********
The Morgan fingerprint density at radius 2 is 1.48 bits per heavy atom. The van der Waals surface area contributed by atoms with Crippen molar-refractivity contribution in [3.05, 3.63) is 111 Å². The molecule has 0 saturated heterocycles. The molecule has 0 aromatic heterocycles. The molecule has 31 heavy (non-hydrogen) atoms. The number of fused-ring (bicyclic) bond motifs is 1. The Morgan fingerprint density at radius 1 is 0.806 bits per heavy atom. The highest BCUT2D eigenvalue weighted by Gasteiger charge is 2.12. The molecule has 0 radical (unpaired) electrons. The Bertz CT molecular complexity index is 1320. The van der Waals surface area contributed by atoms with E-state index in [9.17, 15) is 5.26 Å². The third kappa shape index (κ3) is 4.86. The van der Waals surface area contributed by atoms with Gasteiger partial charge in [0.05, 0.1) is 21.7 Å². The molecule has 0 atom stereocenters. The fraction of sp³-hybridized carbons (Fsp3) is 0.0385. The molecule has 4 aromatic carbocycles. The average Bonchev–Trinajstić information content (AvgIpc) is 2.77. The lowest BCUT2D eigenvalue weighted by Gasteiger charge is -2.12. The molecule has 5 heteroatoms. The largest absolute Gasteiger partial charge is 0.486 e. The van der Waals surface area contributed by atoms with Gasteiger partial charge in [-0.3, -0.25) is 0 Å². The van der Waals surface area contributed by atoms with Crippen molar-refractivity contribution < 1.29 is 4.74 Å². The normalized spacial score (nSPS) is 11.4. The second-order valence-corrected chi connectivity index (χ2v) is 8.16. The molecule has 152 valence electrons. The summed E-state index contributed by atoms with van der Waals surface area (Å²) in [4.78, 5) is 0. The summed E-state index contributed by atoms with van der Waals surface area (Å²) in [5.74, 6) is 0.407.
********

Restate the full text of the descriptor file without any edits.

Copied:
The Morgan fingerprint density at radius 2 is 1.48 bits per heavy atom. The van der Waals surface area contributed by atoms with Crippen molar-refractivity contribution in [3.05, 3.63) is 111 Å². The molecule has 0 saturated heterocycles. The molecule has 0 aromatic heterocycles. The molecule has 31 heavy (non-hydrogen) atoms. The number of fused-ring (bicyclic) bond motifs is 1. The Morgan fingerprint density at radius 1 is 0.806 bits per heavy atom. The highest BCUT2D eigenvalue weighted by Gasteiger charge is 2.12. The molecule has 0 radical (unpaired) electrons. The Bertz CT molecular complexity index is 1320. The van der Waals surface area contributed by atoms with E-state index in [9.17, 15) is 5.26 Å². The third kappa shape index (κ3) is 4.86. The van der Waals surface area contributed by atoms with Gasteiger partial charge in [0.05, 0.1) is 21.7 Å². The molecule has 0 atom stereocenters. The fraction of sp³-hybridized carbons (Fsp3) is 0.0385. The molecule has 4 aromatic carbocycles. The average Bonchev–Trinajstić information content (AvgIpc) is 2.77. The lowest BCUT2D eigenvalue weighted by Gasteiger charge is -2.12. The molecule has 5 heteroatoms. The largest absolute Gasteiger partial charge is 0.486 e. The van der Waals surface area contributed by atoms with Gasteiger partial charge in [-0.3, -0.25) is 0 Å². The van der Waals surface area contributed by atoms with Crippen molar-refractivity contribution < 1.29 is 4.74 Å². The normalized spacial score (nSPS) is 11.4. The second-order valence-corrected chi connectivity index (χ2v) is 8.16. The molecule has 152 valence electrons. The summed E-state index contributed by atoms with van der Waals surface area (Å²) in [4.78, 5) is 0. The summed E-state index contributed by atoms with van der Waals surface area (Å²) in [5.74, 6) is 0.407.